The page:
Make no mistake: Bitcoin threatens inflationary currencies because it offers a release valve available to regular folks if the government and/or central bank decides to inflate your currency (as they inevitably do). That’s a good thing because competition among currencies can only help consumers and merchants. Central banks won’t be able to inflate secretly without the price of Bitcoin being affected.

Bitcoin is still pretty clumsy as a currency, but it works well as a store of value as long as you follow proper security procedures and principles. Does your password contain your name or birthday or even the word “password” in it? Does it have the string “12345″ in it? Perhaps you should not buy any bitcoin until “Bitcoin Banks” emerge to offer security to the security-impaired. The bad thing about a global, distributed currency is that it can be stolen remotely too. Don’t skimp on the passwords and don’t keep everything all in one place, like your email account which could itself be hacked. Enable 2 factor authentication where available.

Soon, major merchants will start accepting Bitcoin because they want to save money on credit card transaction fees and/or Paypal charges. Bitcoin is close to free (currently around 3 cents, regardless of the size of the transaction) versus the 2 or 3% fee associated with credit cards.

China: the sleeping giant awakens
Much of the current boom has been driven by enthusiasm in China. During the last huge bubble in April China was barely a participant. This time they are driving the whole market and are responsible for more than half of all exchange trades which consistently outweighs the USD. The Chinese seem to like Bitcoin. A lot.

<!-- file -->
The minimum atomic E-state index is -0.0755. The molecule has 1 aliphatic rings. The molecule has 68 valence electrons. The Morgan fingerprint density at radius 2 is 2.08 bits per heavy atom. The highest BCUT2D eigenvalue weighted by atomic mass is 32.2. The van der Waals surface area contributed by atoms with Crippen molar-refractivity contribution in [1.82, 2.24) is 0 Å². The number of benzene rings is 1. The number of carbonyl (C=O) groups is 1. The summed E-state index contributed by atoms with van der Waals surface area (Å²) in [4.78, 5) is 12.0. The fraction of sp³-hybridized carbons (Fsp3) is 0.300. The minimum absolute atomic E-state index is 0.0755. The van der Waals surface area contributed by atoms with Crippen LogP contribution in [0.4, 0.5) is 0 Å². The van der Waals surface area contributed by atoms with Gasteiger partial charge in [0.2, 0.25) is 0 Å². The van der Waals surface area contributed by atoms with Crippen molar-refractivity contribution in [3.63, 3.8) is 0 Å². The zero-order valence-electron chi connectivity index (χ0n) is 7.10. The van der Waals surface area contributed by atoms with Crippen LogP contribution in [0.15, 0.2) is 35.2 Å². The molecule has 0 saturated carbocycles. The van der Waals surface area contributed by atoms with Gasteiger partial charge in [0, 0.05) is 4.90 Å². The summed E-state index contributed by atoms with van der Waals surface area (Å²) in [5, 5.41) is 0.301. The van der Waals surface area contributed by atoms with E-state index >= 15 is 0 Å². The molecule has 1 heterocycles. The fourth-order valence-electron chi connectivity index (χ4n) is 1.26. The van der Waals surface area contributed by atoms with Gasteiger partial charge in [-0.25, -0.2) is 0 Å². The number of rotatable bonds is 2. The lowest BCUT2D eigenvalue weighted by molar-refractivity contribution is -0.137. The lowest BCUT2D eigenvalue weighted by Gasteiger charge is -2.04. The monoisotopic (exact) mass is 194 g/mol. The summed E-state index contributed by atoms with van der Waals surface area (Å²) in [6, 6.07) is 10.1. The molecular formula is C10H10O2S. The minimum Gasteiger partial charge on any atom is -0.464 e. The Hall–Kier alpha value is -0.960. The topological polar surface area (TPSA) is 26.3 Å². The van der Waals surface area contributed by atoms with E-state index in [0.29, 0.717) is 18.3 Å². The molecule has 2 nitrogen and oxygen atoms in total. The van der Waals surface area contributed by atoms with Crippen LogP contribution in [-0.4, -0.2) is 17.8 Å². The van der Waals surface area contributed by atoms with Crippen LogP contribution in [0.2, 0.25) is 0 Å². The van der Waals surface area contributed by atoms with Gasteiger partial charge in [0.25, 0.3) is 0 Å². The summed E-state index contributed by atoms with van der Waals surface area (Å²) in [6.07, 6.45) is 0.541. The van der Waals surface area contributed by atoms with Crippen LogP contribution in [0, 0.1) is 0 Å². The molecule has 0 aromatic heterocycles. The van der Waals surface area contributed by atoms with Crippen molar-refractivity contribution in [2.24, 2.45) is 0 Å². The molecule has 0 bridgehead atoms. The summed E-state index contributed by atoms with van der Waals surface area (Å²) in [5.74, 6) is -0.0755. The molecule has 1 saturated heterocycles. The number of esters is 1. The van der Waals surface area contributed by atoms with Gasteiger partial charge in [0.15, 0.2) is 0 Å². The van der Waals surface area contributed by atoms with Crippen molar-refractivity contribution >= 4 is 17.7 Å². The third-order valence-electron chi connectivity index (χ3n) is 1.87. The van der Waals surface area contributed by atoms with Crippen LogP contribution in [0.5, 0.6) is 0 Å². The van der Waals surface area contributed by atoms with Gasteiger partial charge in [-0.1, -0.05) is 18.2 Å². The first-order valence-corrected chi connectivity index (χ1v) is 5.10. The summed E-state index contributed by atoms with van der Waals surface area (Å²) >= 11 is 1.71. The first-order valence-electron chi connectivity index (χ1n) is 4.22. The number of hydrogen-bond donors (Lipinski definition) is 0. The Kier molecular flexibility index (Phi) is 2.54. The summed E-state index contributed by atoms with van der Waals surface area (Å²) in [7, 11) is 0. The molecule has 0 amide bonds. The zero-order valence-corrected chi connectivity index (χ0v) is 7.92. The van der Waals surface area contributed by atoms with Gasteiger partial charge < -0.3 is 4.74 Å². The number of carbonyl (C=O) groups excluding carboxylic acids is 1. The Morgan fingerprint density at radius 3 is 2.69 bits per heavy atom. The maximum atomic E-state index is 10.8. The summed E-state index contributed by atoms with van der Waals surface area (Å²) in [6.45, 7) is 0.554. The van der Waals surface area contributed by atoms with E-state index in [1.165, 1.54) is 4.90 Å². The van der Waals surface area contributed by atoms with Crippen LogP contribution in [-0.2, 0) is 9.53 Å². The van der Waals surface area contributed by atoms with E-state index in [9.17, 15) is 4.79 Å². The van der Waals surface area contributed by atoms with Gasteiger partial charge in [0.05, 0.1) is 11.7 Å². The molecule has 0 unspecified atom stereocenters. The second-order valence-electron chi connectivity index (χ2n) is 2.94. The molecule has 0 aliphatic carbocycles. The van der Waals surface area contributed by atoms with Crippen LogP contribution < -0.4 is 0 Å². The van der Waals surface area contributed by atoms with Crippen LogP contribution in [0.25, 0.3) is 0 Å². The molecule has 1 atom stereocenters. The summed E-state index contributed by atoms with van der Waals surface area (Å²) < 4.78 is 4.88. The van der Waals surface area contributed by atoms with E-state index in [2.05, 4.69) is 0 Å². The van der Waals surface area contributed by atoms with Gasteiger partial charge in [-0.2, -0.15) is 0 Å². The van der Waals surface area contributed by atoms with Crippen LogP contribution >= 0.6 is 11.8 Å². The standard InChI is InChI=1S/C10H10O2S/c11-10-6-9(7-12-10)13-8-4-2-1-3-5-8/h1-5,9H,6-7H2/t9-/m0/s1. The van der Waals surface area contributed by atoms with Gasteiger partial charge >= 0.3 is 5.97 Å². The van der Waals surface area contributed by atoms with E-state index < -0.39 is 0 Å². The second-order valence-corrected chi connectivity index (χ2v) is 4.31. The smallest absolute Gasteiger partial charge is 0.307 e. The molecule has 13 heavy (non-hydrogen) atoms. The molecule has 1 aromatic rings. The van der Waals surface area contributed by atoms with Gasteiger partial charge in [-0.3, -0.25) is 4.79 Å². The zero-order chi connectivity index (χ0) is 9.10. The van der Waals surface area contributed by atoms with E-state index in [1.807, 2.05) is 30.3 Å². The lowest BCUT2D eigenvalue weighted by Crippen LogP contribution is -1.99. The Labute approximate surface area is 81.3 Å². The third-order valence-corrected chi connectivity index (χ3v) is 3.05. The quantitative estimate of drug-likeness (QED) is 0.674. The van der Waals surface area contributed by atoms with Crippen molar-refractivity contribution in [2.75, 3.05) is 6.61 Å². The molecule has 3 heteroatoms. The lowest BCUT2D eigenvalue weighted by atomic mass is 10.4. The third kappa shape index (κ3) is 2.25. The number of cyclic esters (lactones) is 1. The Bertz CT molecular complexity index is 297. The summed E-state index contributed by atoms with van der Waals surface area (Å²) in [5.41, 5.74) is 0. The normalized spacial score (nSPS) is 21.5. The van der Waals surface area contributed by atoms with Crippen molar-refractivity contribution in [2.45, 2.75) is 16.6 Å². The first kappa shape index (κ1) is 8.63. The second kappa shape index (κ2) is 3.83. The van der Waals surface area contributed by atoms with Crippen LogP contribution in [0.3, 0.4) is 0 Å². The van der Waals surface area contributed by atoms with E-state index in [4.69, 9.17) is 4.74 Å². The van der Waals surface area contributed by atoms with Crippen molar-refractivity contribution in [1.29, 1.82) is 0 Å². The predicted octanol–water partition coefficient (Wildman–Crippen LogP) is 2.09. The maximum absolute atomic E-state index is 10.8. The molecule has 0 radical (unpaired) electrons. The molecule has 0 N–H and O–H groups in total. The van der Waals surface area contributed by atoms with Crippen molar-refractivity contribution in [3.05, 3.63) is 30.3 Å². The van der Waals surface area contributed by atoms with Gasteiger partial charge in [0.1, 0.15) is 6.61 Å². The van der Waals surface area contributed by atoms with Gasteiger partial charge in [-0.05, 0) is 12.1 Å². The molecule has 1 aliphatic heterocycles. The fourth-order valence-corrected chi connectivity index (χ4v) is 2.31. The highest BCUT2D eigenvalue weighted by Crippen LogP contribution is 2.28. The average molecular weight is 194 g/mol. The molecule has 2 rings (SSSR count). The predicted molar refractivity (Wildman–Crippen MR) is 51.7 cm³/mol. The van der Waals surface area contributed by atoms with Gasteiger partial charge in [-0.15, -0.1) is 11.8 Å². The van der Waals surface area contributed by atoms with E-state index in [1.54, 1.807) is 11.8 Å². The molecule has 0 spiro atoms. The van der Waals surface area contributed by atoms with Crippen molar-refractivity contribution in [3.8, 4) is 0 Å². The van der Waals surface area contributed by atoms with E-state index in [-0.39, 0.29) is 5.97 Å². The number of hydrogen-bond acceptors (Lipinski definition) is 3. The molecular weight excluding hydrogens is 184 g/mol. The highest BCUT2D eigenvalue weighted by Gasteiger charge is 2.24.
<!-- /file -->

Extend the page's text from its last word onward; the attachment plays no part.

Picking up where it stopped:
That means we’re in uncharted waters. Who knows the depths of their desire for bitcoin? Their proclivities could change the world because the Chinese and westerners have different philosophies of money. The Chinese are savers whereas the West has encouraged spending and investment through inflationary currencies that need to be earning you money or solving a problem, or else they are losing value. Much of western civilization is predicated on this quirk of our monetary system. Before, the only way to opt out was to buy gold and silver, but Bitcoin offers a new way to preserve value over time, but has the advantage that it can be sent anywhere in the world cheaply and in about an hour.

That’s why people have taken to calling Bitcoin things like Digital Gold and Gold 2.0. It could become a whole new asset class.

Bitcoin is a blessing and a curse for the Obama Administration
That’s been a problem for the US Government  – it doesn’t know how to classify Bitcoin for tax and regulation purposes. Is it a currency? A store of value? An asset? A security? A collectible? A stock in some hippy/libertarian enterprise? All of the above?

While many observers thought that the US regime would quickly make Bitcoin illegal because of its threat to the US Dollar, it now appears Washington is going to take a more wait & see approach, partly because the Chinese boom seems certain to incubate a new wave of start-ups and millionaires just like the early PC revolution did in the 80s and the internet boom did during the late 90s. Lawmakers face a stark choice: Do you want this new round of innovation to happen in Silicon Valley… or Shanghai?

Besides, Obama/Congress making Bitcoin illegal would only apply to the US and would only serve to drive it underground.  The Feds could try to eradicate it on the internet (at the cost of our liberties), but they would ultimately succeed only restricting commerce. Bitcoin is easy enough to hold offline as a paper wallet. I’m not sure if the US government even still bothers to feign interest in the plight of oppressed peoples living under dictatorships unless there happens to be some oil nearby, but if they did care, Bitcoin is a great way to effect commerce outside the grip of a despot. The obvious early candidates for Bitcoin merchants is any business involving the internet so buying a web domain with bitcoin is already possible. Soon other anti-censorship tools could become available with a digital currency that is difficult for authorities to track if you use appropriate anonymizing tools.